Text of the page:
HomeCareersWe Are APLSezin Palmer: Conquering Challenges and Advancing Capabilities in Submarine Warfare 

Sezin Palmer: Conquering Challenges and Advancing Capabilities in Submarine Warfare

Sheri LewisSezin Palmer, APL’s Submarine Warfare program area manager, started her work in the field of submarines almost by accident. She took a chance and decided to explore something that sounded “cool” for a college co-op position—the Naval Research Laboratory (NRL). In her pursuit of an electrical engineering degree that she intended to use in the up-and-coming wireless industry of the late 1990s, Palmer’s interest in submarine systems was sparked by the job at NRL and then at a subsequent internship at the CIA.

Once she realized how much she liked the work, there was nothing that could hold her back. “There were a few people in the submarine community who really helped get me interested, and one of them was John Schuster, once a sponsor and now with APL,” says Palmer. Schuster currently works in the Sea Control Mission Area office in the Force Projection Department.

It wasn’t long before Palmer was making a significant impact within the submarine community—becoming involved in the formative stages of new capabilities shaping submarine warfare today. “One effort that I am most proud of is my involvement in early design studies for a new submarine sensor array,” says Palmer. “It has proven to be an extremely capable system and being involved from the early stages through its deployment has been very exciting.”

Palmer is goal-oriented and enjoys a challenge—two qualities that have helped her flourish in a career field not often pursued by women. Whether she’s supporting the submarine warfare community or training for the marathons she runs in her free time, her approach has always been to stay focused and make things happen. “My favorite challenge in my job is trying to figure out how to solve a new or different problem that we haven’t answered before,” says Palmer. “I like tackling hard problems.”

Throughout her 12 years at APL, Palmer’s career track hasn’t been a traditional one. Originally hired as a task leader for the SSN Survivability program, Palmer continually accepted more responsibility and became a program manager early in her career. As a program manager for the anti-submarine warfare program, she went on to lead assessment efforts for various sponsors within the Navy before tackling her current position leading the Submarine Warfare program area today.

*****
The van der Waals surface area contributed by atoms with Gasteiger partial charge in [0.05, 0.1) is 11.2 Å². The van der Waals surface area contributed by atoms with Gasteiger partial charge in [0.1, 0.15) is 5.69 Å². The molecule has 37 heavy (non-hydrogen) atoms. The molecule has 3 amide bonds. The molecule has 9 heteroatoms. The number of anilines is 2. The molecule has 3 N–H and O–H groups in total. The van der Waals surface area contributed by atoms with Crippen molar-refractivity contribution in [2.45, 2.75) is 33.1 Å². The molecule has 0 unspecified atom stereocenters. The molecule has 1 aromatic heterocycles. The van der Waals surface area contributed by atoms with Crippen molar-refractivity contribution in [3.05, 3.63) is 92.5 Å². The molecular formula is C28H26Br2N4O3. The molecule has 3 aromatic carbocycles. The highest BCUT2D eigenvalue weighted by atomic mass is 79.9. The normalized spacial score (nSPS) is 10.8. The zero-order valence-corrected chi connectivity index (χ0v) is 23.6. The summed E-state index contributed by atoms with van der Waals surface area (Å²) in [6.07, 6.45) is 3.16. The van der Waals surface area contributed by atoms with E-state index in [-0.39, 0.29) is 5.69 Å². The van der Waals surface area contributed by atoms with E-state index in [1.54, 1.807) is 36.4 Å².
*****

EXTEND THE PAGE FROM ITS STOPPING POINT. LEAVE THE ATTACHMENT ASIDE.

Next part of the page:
“I would say that at almost every point in my career, I could not have envisioned what I would be doing 2–3 years down the road,” says Palmer. “I have been fortunate to have extremely supportive supervisors who have encouraged and enabled me to be successful, working with our staff and sponsors to develop solutions for the Navy.”

Palmer believes that she works with some of the brightest, most talented technical minds in the nation in her work at APL. The advice she gives to others interested in her field is to stay focused, be assertive, and take initiative. “Too many people sit back and wait for others to tell them what to do or how to do it,” says Palmer. “People who speak out and take the initiative to make a difference are the ones who have the biggest impact.” She encourages everyone she works with, junior or senior, to get involved in the broader thinking of what is important to APL sponsors and to look at where they can provide value.

When she’s not working with her team on APL’s campus or out connecting with a Navy sponsor, Palmer spends most of her free time with her family, including her two young sons. Both boys share their mom’s opinion that submarines are “cool”—often watching Military Channel shows featuring Navy ships and subs with Palmer. When she’s not with her family, she can be found in the pool, on her bike, or on a run, training for her next challenge, a half Ironman (1.2-mile swim, 56-mile bike ride, and 13-mile run). “I am a competitive, goal-oriented person, and entering races like these gives me something to shoot for. If I have a race coming up, I know I will make time to train for it,” says Palmer.